Ancient African Writing (Part 3)

Contunued from Part 2

“Meroitic” or Napatan (800 BC – 600 AD):

Meroitic Script

Meroitic Script

The so-called “Meroitic” script was developed sometime around 800 BC in Napata, the new capital of Ethiopia or Kush, and remained in use after the capital moved to Meroe until the 7th century AD. Thus a more appropriate name for the script would be “Napatan,” in reference to the first known place of use. Archaelogists have found countless stelae (such as the one shown at right), in addition to inscriptions on temple walls and statues which have the script, and few linguists have ever attempted to translate the text. Contrary to popular belief, the Napatan script has been deciphered and is found to be a wholly African language, with close similarities to modern languages of Taman (spoken in Darfur and Chad), Niyma (in Northern Sudan) and Nubian (Southern Egypt).

Ge’ez or “Ethiopic” (800 BC – present):

A bible excerpt written in Ge'ez script.

A bible excerpt written in Ge’ez script.

The Ge’ez script is an advanced syllabary script consisting of 231 characters used to communicate in several Ethiopic languages. It is unquestionably one of the oldest writing systems in continuous use anywhere in the world. Although the original Ge’ez language is only used in Ethiopian and Eritrean Tawahedo Orthodox churches and the Beta Israel churches, the Ge’ez script is mainly used by speakers of Amharic, Tigre and Tigrinya, among others. The oldest known evidence of Ge’ez writing can be found on the Hawulti stela, which dates to the pre-Aksumite-era or roughly 800 BC. Therefore, evidence suggests Ge’ez could be older than the “Old Ethiopian” script, even though the latter appears to be more primitive than the former.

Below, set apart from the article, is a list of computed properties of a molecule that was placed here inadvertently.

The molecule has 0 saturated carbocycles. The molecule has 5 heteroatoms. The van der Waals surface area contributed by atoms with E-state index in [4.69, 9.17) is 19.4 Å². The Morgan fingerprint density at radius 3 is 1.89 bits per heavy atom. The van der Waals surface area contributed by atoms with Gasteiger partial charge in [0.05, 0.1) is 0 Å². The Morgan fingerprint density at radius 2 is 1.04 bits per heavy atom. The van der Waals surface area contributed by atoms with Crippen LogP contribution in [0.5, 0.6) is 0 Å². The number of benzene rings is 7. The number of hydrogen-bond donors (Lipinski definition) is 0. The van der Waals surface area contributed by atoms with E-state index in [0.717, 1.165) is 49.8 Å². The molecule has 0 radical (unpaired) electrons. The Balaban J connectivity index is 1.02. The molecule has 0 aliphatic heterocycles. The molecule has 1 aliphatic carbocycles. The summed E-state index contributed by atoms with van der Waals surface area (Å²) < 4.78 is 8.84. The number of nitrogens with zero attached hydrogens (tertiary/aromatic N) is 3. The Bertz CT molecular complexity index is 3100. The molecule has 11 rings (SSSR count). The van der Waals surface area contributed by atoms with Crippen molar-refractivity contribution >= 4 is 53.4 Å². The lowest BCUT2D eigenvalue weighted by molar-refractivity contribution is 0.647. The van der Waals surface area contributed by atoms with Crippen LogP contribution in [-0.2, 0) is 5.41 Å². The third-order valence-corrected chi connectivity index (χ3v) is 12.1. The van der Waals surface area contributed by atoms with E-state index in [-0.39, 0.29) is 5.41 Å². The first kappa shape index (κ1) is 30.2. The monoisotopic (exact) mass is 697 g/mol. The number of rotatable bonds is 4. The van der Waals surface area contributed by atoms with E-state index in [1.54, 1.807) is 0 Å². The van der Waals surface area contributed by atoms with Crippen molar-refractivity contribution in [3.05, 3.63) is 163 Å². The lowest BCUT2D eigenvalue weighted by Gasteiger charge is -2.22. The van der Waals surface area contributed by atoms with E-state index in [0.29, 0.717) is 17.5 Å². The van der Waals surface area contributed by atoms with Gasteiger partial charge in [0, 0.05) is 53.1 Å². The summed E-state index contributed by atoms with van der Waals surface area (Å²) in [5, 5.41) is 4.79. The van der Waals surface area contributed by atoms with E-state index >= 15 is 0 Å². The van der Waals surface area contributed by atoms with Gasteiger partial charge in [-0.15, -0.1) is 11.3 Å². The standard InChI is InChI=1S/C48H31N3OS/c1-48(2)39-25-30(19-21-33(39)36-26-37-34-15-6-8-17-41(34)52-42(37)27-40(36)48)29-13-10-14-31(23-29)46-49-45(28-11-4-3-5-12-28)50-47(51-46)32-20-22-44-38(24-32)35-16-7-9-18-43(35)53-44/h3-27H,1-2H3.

“Old Ethiopian” or “Sabaean” (700 BC – 600 AD):

Old Ethiopian Inscription at the Temple of Yehu.

Old Ethiopian Inscription at the Temple of Yehu.

Sabean is another ancient African syllabary script that is similar to Ge’ez and a descendant of the Proto-Saharan system. The word “Sabaean” itself derives from the Western name, “Sheba” (from the Ge’ez word, Saba, whom modern Ethiopians call Makeda), the D’mt leader to whom the “Sabaean” or “Old Ethiopian” script is attributed. Sabaean is found all over Ethiopia and Yemen, a former colony of ancient Ethiopia’s D’mt empire. It is important to reiterate that the Arabian peninsula was first colonized by Ethiopians, not vice versa, as attested in ancient literature (see page on the history of Ethiopia/Kush). Secondly, the oldest examples of the “Sabaean” script are inscriptions at the Temple of Yeha in modern-day Ethiopia, which local historians generally date to 700 BC. There are also several inscriptions at Aksum, the principal city (perhaps not the only one) from which Queen Makeda reigned. Not only is the Old Ethiopian inscription at Yeha older than any others ever found on the Arabian peninsula, there are subtle differences, as clearly noted by some 19th century linguists such as James Theodore Bent, David Heinrich Mueller, and John George Garson. In other words, “Old Ethiopian” is older and somehwat different than the so-called “Old Arabian/Sabaean” script.

Continue to Part 4

By: Ta


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